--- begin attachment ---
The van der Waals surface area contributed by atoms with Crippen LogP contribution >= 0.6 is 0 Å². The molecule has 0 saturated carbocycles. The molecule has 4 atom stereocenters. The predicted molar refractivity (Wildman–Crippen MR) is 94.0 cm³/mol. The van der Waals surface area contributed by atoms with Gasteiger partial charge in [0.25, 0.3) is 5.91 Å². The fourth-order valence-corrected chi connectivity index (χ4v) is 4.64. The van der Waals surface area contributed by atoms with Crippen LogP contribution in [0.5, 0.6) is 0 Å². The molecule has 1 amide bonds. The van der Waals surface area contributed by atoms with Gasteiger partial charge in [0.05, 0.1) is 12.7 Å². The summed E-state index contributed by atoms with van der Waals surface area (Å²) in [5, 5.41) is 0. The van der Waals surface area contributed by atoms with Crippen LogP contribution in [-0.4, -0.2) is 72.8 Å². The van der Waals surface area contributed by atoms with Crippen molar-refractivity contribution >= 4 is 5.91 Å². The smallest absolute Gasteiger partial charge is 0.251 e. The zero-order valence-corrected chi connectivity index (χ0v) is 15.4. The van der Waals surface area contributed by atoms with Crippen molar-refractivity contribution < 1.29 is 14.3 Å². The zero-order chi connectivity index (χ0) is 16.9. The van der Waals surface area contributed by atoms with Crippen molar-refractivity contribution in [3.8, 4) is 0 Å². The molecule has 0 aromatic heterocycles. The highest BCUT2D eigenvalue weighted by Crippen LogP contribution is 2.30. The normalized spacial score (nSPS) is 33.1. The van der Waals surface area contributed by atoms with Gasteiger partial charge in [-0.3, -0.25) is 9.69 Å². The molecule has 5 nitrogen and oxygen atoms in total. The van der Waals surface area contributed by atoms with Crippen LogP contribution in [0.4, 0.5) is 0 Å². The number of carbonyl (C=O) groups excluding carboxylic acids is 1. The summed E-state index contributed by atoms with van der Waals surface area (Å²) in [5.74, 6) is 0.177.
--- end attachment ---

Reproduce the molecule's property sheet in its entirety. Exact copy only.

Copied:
The van der Waals surface area contributed by atoms with Crippen LogP contribution >= 0.6 is 0 Å². The molecule has 0 saturated carbocycles. The molecule has 4 atom stereocenters. The predicted molar refractivity (Wildman–Crippen MR) is 94.0 cm³/mol. The van der Waals surface area contributed by atoms with Gasteiger partial charge in [0.25, 0.3) is 5.91 Å². The fourth-order valence-corrected chi connectivity index (χ4v) is 4.64. The van der Waals surface area contributed by atoms with Crippen LogP contribution in [0.5, 0.6) is 0 Å². The molecule has 1 amide bonds. The van der Waals surface area contributed by atoms with Gasteiger partial charge in [0.05, 0.1) is 12.7 Å². The summed E-state index contributed by atoms with van der Waals surface area (Å²) in [5, 5.41) is 0. The van der Waals surface area contributed by atoms with Crippen LogP contribution in [-0.4, -0.2) is 72.8 Å². The van der Waals surface area contributed by atoms with Crippen molar-refractivity contribution >= 4 is 5.91 Å². The smallest absolute Gasteiger partial charge is 0.251 e. The zero-order valence-corrected chi connectivity index (χ0v) is 15.4. The van der Waals surface area contributed by atoms with Crippen molar-refractivity contribution < 1.29 is 14.3 Å². The zero-order chi connectivity index (χ0) is 16.9. The van der Waals surface area contributed by atoms with Crippen molar-refractivity contribution in [3.8, 4) is 0 Å². The molecule has 0 aromatic heterocycles. The highest BCUT2D eigenvalue weighted by Crippen LogP contribution is 2.30. The normalized spacial score (nSPS) is 33.1. The van der Waals surface area contributed by atoms with Gasteiger partial charge in [-0.3, -0.25) is 9.69 Å². The molecule has 5 nitrogen and oxygen atoms in total. The van der Waals surface area contributed by atoms with Crippen LogP contribution in [0.4, 0.5) is 0 Å². The number of carbonyl (C=O) groups excluding carboxylic acids is 1. The summed E-state index contributed by atoms with van der Waals surface area (Å²) in [5.74, 6) is 0.177.